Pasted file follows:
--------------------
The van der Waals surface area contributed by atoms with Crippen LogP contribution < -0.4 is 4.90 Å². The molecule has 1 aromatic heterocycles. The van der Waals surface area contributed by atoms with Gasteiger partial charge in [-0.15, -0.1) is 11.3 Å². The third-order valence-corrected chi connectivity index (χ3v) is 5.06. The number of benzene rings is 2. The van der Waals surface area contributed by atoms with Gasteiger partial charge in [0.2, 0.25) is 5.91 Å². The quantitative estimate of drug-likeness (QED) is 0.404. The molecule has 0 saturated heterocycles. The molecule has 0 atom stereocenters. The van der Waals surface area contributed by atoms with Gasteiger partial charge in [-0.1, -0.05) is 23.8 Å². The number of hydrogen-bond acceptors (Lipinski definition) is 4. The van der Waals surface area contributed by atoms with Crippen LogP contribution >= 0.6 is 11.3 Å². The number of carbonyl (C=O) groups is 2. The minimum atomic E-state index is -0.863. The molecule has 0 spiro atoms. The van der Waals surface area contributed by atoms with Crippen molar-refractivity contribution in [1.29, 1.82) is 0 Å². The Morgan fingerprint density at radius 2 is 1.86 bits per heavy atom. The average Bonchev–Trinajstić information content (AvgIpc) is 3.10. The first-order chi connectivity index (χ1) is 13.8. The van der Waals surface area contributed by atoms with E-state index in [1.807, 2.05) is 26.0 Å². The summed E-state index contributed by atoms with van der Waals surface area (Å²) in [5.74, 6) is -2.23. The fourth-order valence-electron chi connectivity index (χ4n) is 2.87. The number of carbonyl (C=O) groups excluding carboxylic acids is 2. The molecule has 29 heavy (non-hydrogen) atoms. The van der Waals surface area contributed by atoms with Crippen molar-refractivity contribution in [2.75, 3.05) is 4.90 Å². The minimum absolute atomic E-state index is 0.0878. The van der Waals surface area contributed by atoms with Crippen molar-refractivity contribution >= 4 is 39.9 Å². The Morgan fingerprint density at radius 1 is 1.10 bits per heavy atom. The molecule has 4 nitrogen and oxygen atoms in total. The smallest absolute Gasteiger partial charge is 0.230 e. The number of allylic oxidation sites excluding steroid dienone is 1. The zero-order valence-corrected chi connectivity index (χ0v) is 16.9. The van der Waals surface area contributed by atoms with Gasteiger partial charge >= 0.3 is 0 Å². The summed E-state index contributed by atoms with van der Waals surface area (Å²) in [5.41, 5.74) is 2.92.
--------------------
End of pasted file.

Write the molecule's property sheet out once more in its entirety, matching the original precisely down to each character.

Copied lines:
The van der Waals surface area contributed by atoms with Crippen LogP contribution < -0.4 is 4.90 Å². The molecule has 1 aromatic heterocycles. The van der Waals surface area contributed by atoms with Gasteiger partial charge in [-0.15, -0.1) is 11.3 Å². The third-order valence-corrected chi connectivity index (χ3v) is 5.06. The number of benzene rings is 2. The van der Waals surface area contributed by atoms with Gasteiger partial charge in [0.2, 0.25) is 5.91 Å². The quantitative estimate of drug-likeness (QED) is 0.404. The molecule has 0 saturated heterocycles. The molecule has 0 atom stereocenters. The van der Waals surface area contributed by atoms with Gasteiger partial charge in [-0.1, -0.05) is 23.8 Å². The number of hydrogen-bond acceptors (Lipinski definition) is 4. The van der Waals surface area contributed by atoms with Crippen LogP contribution >= 0.6 is 11.3 Å². The number of carbonyl (C=O) groups is 2. The minimum atomic E-state index is -0.863. The molecule has 0 spiro atoms. The van der Waals surface area contributed by atoms with Crippen molar-refractivity contribution in [1.29, 1.82) is 0 Å². The Morgan fingerprint density at radius 2 is 1.86 bits per heavy atom. The average Bonchev–Trinajstić information content (AvgIpc) is 3.10. The first-order chi connectivity index (χ1) is 13.8. The van der Waals surface area contributed by atoms with E-state index in [1.807, 2.05) is 26.0 Å². The summed E-state index contributed by atoms with van der Waals surface area (Å²) in [5.74, 6) is -2.23. The fourth-order valence-electron chi connectivity index (χ4n) is 2.87. The number of carbonyl (C=O) groups excluding carboxylic acids is 2. The molecule has 29 heavy (non-hydrogen) atoms. The van der Waals surface area contributed by atoms with Crippen molar-refractivity contribution in [2.75, 3.05) is 4.90 Å². The minimum absolute atomic E-state index is 0.0878. The van der Waals surface area contributed by atoms with Crippen molar-refractivity contribution >= 4 is 39.9 Å². The Morgan fingerprint density at radius 1 is 1.10 bits per heavy atom. The molecule has 4 nitrogen and oxygen atoms in total. The smallest absolute Gasteiger partial charge is 0.230 e. The number of allylic oxidation sites excluding steroid dienone is 1. The zero-order valence-corrected chi connectivity index (χ0v) is 16.9. The van der Waals surface area contributed by atoms with Gasteiger partial charge >= 0.3 is 0 Å². The summed E-state index contributed by atoms with van der Waals surface area (Å²) in [5.41, 5.74) is 2.92.